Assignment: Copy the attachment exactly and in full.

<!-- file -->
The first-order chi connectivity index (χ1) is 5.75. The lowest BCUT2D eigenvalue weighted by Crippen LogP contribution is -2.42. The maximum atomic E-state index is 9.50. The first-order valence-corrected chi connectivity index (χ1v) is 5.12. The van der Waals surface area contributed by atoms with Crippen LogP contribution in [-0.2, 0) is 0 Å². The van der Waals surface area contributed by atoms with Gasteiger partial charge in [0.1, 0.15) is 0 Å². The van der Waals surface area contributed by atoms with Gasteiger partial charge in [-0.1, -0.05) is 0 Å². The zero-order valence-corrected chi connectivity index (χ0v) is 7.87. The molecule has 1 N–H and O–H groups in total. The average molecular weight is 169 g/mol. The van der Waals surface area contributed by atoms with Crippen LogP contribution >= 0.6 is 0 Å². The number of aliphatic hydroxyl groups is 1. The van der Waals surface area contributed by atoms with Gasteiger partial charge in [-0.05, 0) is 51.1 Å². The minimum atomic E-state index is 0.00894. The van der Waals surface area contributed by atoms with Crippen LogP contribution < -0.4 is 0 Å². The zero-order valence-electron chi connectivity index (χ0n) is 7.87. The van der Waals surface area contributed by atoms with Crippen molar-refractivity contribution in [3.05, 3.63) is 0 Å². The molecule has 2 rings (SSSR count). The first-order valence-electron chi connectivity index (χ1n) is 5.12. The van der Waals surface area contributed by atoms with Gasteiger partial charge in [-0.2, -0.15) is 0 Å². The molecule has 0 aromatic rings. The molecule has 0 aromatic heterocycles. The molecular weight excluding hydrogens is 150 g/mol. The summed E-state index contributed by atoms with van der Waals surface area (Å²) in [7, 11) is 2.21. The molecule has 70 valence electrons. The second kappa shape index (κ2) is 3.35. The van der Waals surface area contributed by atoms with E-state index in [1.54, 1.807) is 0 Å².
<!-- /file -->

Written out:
The first-order chi connectivity index (χ1) is 5.75. The lowest BCUT2D eigenvalue weighted by Crippen LogP contribution is -2.42. The maximum atomic E-state index is 9.50. The first-order valence-corrected chi connectivity index (χ1v) is 5.12. The van der Waals surface area contributed by atoms with Crippen LogP contribution in [-0.2, 0) is 0 Å². The van der Waals surface area contributed by atoms with Gasteiger partial charge in [0.1, 0.15) is 0 Å². The van der Waals surface area contributed by atoms with Gasteiger partial charge in [-0.1, -0.05) is 0 Å². The zero-order valence-corrected chi connectivity index (χ0v) is 7.87. The molecule has 1 N–H and O–H groups in total. The average molecular weight is 169 g/mol. The van der Waals surface area contributed by atoms with Crippen LogP contribution >= 0.6 is 0 Å². The number of aliphatic hydroxyl groups is 1. The van der Waals surface area contributed by atoms with Gasteiger partial charge in [-0.05, 0) is 51.1 Å². The minimum atomic E-state index is 0.00894. The van der Waals surface area contributed by atoms with Crippen LogP contribution < -0.4 is 0 Å². The zero-order valence-electron chi connectivity index (χ0n) is 7.87. The van der Waals surface area contributed by atoms with Crippen molar-refractivity contribution in [3.05, 3.63) is 0 Å². The molecule has 2 rings (SSSR count). The first-order valence-electron chi connectivity index (χ1n) is 5.12. The van der Waals surface area contributed by atoms with Gasteiger partial charge in [-0.2, -0.15) is 0 Å². The molecule has 0 aromatic rings. The molecule has 0 aromatic heterocycles. The molecular weight excluding hydrogens is 150 g/mol. The summed E-state index contributed by atoms with van der Waals surface area (Å²) in [7, 11) is 2.21. The molecule has 70 valence electrons. The second kappa shape index (κ2) is 3.35. The van der Waals surface area contributed by atoms with E-state index in [1.54, 1.807) is 0 Å².